EZH2 Represents a New Target for Treatment of B-cell Lymphomas

wendybeguelinBy Wendy Béguelin, PhD

Chemotherapy for diffuse large B-cell lymphomas can have side effects and is not always effective. By targeting proteins that drive and define the lymphoma, it may be possible to reduce  our reliance on chemotherapy. Most B-cell lymphomas arise from a structure called the “germinal center” in lymph nodes. During the normal immune response, B-cells from germinal centers express high levels of proteins called BCL6 and EZH2. The combined and coordinated action of BCL6 and EZH2 can induce specific genetic changes that result in the development of malignant lymphomas. Our research, presented as 1 of 6 papers chosen from over 6,000 during the plenary session of the recent 2013 American Society of Hematology, suggests that combinations of BCL6 and EZH2 inhibitors are highly effective in destroying lymphomas and thus represent an exciting new, rationally designed treatment regimen. Fortunately, EZH2 inhibitors are already in phase I clinical trials, and specific and effective BCL6 inhibitors will be going into clinical trials.

In the Melnick Lab at Weill Cornell Medical College we are working with colleagues to develop new strategies to eradicate lymphoma and improve patient care. Please look to this space for further updates on lymphoma research in the Lymphoma Program at Weill Cornell. 

Two Newly Opened Clinical Trials Evaluate Idelalisib in Indolent non-Hodgkin Lymphoma

The Weill Cornell Lymphoma Program has recently opened two clinical trials evaluating the experimental drug idelalisib in previously treated indolent non-Hodgkin lymphomas (iNHL). The sponsor of the trials is Gilead Sciences.  The principal investigator at Weill Cornell is Dr. Peter Martin. For more information about the studies please call Amelyn Rodriguez, RN at (212) 746-1362 or e-mail Amelyn at amr2017@med.cornell.edu.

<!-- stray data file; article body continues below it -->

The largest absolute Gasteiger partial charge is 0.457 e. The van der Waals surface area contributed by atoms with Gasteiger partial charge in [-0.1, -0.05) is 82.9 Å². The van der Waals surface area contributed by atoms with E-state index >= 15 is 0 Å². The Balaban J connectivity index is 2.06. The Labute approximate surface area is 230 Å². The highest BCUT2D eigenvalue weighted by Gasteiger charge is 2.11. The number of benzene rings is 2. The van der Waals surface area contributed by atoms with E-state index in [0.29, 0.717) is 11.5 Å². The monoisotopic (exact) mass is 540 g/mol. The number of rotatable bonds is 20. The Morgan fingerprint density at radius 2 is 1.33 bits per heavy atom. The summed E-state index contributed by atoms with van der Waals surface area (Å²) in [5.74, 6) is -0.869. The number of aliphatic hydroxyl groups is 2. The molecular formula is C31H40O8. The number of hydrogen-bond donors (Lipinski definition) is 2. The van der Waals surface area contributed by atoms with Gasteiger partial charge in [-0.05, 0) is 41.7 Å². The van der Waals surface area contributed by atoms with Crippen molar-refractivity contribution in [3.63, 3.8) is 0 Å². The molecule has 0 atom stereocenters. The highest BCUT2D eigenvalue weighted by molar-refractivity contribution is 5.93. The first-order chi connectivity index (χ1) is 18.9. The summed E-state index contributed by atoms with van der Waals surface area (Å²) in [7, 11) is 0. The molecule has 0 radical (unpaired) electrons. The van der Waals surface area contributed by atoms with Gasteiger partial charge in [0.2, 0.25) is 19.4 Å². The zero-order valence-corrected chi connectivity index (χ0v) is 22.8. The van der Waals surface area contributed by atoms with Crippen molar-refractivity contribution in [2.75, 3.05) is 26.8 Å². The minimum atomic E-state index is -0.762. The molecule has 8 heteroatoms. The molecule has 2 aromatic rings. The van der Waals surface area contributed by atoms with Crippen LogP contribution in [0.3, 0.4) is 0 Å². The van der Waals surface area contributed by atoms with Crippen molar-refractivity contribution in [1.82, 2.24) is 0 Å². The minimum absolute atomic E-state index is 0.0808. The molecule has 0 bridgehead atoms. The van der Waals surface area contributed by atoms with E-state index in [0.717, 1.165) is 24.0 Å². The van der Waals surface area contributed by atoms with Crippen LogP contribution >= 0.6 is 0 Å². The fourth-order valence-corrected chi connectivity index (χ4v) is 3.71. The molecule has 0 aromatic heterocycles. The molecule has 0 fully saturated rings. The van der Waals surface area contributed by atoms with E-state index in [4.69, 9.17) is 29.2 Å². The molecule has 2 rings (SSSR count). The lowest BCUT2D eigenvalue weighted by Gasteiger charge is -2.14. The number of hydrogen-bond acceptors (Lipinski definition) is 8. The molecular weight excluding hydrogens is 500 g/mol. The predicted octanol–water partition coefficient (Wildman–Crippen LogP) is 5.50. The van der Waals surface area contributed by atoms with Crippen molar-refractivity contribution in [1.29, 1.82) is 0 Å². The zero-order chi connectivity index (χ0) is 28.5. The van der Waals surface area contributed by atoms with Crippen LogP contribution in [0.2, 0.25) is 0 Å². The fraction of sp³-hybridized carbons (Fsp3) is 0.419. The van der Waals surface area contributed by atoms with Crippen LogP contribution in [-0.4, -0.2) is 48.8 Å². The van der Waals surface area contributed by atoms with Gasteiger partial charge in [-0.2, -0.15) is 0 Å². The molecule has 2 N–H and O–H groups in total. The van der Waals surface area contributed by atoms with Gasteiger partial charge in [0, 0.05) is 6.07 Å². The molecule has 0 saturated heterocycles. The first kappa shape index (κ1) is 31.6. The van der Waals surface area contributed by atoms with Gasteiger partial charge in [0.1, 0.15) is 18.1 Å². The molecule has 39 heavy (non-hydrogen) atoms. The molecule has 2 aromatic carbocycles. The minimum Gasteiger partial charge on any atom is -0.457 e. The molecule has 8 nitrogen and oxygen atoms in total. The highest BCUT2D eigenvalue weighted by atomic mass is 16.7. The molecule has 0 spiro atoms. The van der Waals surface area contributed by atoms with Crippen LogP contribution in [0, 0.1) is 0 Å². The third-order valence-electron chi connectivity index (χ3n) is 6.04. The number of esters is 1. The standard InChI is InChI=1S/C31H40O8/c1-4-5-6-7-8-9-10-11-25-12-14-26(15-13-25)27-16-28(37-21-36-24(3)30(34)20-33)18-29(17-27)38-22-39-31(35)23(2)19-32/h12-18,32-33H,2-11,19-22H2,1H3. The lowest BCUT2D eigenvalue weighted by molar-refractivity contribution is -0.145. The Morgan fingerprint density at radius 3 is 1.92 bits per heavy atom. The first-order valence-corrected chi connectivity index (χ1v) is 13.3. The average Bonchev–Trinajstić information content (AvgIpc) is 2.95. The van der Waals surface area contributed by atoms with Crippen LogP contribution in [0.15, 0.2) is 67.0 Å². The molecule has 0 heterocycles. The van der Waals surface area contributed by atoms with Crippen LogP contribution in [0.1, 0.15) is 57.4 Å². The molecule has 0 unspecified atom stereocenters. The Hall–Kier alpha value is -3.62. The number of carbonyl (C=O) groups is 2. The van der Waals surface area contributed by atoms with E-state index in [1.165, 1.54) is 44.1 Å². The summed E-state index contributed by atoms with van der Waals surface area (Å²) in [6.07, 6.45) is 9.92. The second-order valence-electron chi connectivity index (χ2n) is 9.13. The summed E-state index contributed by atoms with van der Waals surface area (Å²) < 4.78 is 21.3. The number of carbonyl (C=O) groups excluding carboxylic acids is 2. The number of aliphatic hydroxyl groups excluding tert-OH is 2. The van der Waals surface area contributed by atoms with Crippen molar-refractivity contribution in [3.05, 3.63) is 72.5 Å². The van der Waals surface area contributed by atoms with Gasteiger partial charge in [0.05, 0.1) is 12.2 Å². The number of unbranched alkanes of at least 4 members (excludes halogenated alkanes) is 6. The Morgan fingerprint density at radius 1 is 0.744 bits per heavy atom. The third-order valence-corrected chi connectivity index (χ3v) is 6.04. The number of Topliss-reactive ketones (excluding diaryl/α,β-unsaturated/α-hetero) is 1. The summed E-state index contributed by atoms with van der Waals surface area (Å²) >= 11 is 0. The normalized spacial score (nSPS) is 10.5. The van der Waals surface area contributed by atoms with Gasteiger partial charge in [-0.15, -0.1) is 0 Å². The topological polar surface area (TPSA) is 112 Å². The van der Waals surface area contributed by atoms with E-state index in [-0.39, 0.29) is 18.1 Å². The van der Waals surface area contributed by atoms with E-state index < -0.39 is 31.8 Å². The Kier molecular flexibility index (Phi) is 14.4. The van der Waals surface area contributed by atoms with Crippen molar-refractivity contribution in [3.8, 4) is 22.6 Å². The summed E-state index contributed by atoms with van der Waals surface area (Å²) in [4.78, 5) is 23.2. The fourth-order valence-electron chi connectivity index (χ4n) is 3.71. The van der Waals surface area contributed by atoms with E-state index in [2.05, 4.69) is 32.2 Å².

Idelalisib (GS-1101, previously CAL-101) works by blocking some of the cell functions that cause iNHL to grow and survive.

Gilead 0124: Idelalisib in Combination With Rituximab 

This study evaluates the effectiveness of idelalisib combined with rituximab in treating iNHL. Rituximab is FDA-approved for treating iNHL. It is possible that giving rituximab together with idelalisib may have more activity against iNHL than giving rituximab alone.

Key Eligibility

  • Men and women age 18 and older
  • B-cell indolent non-Hodgkin lymphoma (iNHL)
  • Have received prior therapy containing anti-CD20 antibody
  • iNHL is not refractory to rituximab

Click here for a detailed summary of this trial.

Gilead 0125: Idelalisib in Combination With Bendamustine and Rituximab

Update: this study is closed to enrollment. 

This study evaluates the effectiveness of idelalisib combined with bendamustine and rituximab. Rituximab and bendamustine are FDA-approved for treating iNHL. It is possible that giving rituximab and bendamustine together with idelalisib is more effective in treating iNHL than giving rituximab and bendamustine alone.

Key Eligibility

  • Men and women age 18 and older
  • B-cell indolent non-Hodgkin lymphoma
  • Have received prior therapy containing anti-CD20 antibody and chemotherapy
  • iNHL is not refractory to bendamustine

Click here for a detailed summary of this trial.

Weill Cornell’s Dr. John Leonard One of “Top 8 Leaders” in Westchester Magazine

John Leonard, MD, the Director of the Weill Cornell Lymphoma Program, is featured in Westchester Magazine’s “Top 8 Leaders in Westchester County in 2013.”

Dr. Leonard is the Richard T. Silver Distinguished Professor of Hematology and Medical Oncology and Associate Dean for Clinical Research, Weill Cornell Medical College.

Click the image below to read the article.

Westchester Magazine